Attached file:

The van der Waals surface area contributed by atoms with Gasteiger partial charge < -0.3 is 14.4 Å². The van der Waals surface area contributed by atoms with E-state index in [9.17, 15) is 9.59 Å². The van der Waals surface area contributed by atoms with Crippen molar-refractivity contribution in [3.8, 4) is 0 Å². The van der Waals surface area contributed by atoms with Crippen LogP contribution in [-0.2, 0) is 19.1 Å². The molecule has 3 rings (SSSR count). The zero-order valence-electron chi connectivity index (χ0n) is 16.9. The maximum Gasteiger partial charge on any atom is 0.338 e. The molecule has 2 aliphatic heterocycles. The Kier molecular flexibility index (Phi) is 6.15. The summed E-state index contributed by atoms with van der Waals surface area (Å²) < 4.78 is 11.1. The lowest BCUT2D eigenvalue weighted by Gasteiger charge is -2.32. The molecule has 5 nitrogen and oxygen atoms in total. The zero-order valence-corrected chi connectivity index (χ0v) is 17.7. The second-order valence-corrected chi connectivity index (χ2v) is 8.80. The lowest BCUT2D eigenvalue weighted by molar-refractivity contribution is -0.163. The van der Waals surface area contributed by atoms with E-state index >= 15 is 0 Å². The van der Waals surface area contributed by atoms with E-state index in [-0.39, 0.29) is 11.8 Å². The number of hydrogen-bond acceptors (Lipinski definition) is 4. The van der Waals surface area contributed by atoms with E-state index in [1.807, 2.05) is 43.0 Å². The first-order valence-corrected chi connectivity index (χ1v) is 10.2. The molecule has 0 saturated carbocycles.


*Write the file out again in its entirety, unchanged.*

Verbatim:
The van der Waals surface area contributed by atoms with Gasteiger partial charge < -0.3 is 14.4 Å². The van der Waals surface area contributed by atoms with E-state index in [9.17, 15) is 9.59 Å². The van der Waals surface area contributed by atoms with Crippen molar-refractivity contribution in [3.8, 4) is 0 Å². The van der Waals surface area contributed by atoms with Crippen LogP contribution in [-0.2, 0) is 19.1 Å². The molecule has 3 rings (SSSR count). The zero-order valence-electron chi connectivity index (χ0n) is 16.9. The maximum Gasteiger partial charge on any atom is 0.338 e. The molecule has 2 aliphatic heterocycles. The Kier molecular flexibility index (Phi) is 6.15. The summed E-state index contributed by atoms with van der Waals surface area (Å²) < 4.78 is 11.1. The lowest BCUT2D eigenvalue weighted by Gasteiger charge is -2.32. The molecule has 5 nitrogen and oxygen atoms in total. The zero-order valence-corrected chi connectivity index (χ0v) is 17.7. The second-order valence-corrected chi connectivity index (χ2v) is 8.80. The lowest BCUT2D eigenvalue weighted by molar-refractivity contribution is -0.163. The van der Waals surface area contributed by atoms with E-state index >= 15 is 0 Å². The van der Waals surface area contributed by atoms with E-state index in [-0.39, 0.29) is 11.8 Å². The number of hydrogen-bond acceptors (Lipinski definition) is 4. The van der Waals surface area contributed by atoms with E-state index in [1.807, 2.05) is 43.0 Å². The first-order valence-corrected chi connectivity index (χ1v) is 10.2. The molecule has 0 saturated carbocycles.